More about this song
The bawdy song 'Put Butter in my Donald's Brose' appears in The Merry Muses of Caledonia (1799) under the title 'For a' that and a' that'.
The provenance of this song is uncertain, but some critics attribute it to Burns on the basis of the first two lines of the chorus: 'For a' that and a' that'/ As twice as meickle's a' that'. These lines also appear in Burns's famous version of 'For a' that and a' that', and in 'Love and Liberty, A Cantata'.
Burns makes reference to a version of 'For a' that', supposedly by someone other than himself, in a letter to George Thomson (the editor of Select Collection of Original Scottish Airs to which Burns was a contributor) dated August 1795.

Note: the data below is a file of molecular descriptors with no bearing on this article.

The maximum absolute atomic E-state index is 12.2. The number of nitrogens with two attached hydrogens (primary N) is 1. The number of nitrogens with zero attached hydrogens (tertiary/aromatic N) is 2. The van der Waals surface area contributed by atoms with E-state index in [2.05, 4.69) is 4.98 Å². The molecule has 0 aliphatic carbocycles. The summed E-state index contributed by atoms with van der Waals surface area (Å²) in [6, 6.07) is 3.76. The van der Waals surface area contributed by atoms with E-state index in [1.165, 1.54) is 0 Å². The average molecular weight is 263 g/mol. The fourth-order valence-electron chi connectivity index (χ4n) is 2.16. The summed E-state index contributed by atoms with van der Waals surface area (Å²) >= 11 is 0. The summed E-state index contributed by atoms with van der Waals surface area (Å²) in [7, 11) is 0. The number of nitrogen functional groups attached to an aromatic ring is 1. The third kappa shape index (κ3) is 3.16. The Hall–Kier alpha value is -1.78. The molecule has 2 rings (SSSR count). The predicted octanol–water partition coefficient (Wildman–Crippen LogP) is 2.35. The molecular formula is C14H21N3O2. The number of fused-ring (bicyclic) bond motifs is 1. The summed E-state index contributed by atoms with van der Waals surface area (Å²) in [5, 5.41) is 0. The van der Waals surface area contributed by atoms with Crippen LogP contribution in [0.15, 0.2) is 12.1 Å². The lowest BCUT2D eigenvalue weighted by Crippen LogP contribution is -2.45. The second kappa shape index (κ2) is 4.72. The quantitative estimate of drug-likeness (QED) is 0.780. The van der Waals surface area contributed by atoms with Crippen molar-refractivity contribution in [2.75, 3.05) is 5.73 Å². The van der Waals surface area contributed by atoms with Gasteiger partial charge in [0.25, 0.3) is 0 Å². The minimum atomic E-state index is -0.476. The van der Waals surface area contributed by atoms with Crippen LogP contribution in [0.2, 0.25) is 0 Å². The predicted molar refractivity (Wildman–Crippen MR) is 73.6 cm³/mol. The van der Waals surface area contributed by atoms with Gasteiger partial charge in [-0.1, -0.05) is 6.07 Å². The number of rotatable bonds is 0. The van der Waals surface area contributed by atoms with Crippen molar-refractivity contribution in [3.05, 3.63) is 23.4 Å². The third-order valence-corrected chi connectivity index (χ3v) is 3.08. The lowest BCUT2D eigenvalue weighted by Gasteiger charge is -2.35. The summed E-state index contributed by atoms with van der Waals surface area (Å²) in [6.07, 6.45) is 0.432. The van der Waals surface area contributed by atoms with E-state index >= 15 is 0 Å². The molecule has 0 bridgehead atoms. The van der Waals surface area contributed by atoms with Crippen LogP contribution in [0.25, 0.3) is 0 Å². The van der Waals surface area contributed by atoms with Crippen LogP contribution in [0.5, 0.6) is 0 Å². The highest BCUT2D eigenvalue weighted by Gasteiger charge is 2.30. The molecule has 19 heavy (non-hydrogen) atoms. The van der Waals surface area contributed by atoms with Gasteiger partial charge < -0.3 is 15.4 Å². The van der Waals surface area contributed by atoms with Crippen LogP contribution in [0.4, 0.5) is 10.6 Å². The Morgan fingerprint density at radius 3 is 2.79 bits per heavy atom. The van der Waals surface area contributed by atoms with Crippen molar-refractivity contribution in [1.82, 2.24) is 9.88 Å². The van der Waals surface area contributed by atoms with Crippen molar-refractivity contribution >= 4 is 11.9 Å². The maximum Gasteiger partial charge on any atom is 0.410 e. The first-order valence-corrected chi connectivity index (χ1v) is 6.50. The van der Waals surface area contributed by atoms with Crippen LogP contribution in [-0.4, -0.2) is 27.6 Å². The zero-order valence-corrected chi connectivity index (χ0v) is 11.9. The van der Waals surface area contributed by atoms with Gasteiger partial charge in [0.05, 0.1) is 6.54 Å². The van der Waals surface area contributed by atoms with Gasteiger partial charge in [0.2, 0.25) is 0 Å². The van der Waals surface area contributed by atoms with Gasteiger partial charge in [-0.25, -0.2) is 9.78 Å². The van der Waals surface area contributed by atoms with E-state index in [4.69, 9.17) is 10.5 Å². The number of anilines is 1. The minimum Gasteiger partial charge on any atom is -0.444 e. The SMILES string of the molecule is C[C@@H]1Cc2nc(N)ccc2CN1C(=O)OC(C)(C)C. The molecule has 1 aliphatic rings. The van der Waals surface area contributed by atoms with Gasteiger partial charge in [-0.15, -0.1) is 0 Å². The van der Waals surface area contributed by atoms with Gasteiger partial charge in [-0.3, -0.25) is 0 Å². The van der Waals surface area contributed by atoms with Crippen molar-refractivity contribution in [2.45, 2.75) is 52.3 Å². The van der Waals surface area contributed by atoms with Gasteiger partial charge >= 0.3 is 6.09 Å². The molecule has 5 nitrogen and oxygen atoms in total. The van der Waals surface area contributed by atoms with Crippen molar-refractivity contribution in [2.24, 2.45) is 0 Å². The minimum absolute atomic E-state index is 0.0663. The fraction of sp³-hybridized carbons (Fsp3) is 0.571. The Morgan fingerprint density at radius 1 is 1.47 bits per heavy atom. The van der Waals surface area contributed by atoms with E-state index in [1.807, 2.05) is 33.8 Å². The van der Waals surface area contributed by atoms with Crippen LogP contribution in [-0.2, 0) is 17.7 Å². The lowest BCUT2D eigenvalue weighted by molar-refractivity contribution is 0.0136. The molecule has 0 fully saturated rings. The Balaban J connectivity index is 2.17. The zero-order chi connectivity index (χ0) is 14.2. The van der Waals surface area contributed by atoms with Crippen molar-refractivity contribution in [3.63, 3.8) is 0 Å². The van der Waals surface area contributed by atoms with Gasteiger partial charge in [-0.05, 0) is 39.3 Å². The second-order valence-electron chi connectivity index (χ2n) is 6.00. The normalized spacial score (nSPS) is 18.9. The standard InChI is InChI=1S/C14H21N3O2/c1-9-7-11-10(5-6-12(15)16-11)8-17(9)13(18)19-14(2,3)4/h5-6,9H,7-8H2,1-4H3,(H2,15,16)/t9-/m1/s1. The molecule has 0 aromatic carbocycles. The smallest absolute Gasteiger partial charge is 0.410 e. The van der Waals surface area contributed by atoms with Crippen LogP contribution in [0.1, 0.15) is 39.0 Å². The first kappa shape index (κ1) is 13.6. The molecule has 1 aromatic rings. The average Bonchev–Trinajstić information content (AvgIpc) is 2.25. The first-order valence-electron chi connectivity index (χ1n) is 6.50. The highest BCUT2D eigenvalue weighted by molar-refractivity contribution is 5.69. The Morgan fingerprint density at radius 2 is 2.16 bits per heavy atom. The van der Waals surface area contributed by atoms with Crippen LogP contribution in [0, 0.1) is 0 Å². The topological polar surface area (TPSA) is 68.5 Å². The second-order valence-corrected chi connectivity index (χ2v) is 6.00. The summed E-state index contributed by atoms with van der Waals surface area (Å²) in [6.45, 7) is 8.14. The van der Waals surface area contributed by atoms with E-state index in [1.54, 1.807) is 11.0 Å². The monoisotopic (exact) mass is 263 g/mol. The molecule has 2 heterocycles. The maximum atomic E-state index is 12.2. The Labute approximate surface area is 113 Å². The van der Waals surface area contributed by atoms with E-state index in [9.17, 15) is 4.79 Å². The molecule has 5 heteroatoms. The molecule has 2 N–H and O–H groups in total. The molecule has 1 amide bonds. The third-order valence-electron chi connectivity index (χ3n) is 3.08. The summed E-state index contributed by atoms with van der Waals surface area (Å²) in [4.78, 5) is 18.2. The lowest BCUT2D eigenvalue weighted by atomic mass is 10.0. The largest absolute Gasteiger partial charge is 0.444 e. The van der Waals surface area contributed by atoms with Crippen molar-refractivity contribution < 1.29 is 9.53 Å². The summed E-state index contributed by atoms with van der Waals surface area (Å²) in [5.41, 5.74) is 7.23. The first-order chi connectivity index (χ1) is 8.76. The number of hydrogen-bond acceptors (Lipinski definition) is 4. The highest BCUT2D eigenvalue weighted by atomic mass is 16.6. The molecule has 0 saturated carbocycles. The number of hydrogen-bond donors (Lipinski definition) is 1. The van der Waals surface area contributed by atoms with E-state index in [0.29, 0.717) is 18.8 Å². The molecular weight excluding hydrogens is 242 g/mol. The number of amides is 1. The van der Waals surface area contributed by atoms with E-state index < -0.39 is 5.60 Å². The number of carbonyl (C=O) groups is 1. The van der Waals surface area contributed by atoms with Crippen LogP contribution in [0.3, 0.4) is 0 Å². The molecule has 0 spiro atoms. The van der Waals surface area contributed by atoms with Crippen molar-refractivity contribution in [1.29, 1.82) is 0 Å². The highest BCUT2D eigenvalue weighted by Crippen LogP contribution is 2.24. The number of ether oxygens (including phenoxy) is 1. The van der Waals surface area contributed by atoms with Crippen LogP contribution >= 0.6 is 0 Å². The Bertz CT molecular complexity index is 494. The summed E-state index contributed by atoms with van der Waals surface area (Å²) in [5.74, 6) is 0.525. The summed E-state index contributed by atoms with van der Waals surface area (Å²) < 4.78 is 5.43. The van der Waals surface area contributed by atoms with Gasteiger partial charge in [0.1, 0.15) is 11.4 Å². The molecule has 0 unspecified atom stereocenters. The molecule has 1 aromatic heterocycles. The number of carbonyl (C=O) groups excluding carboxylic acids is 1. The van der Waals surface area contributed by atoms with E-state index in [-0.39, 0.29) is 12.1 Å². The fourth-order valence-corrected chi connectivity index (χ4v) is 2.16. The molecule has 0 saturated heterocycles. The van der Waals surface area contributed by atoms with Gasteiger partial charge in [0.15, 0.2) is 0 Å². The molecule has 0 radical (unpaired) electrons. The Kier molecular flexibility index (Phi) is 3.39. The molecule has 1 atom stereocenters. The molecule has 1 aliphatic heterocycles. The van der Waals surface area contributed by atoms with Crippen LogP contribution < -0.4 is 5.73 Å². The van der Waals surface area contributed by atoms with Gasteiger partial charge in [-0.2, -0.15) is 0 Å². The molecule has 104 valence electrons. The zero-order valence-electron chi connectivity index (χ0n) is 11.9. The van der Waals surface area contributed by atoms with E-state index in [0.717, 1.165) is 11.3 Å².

In the letter, Burns claims to have heard that the author was a lady. However, it is apparent from Burn's correspondence that he often indulged his mischievous sense of humour when presenting bawdry to Thomson, and so it is very likely that this is entirely jocular.
In places, the song itself may be considered similar to other bawdy songs by Burns in that is presents both genders as carnal beings, recognises female sexual desire, and describes in detail both female and male genitalia.
This along with the skilful and energetic use of meter, language and alliteration might further support the conclusion that the song is Burns's own.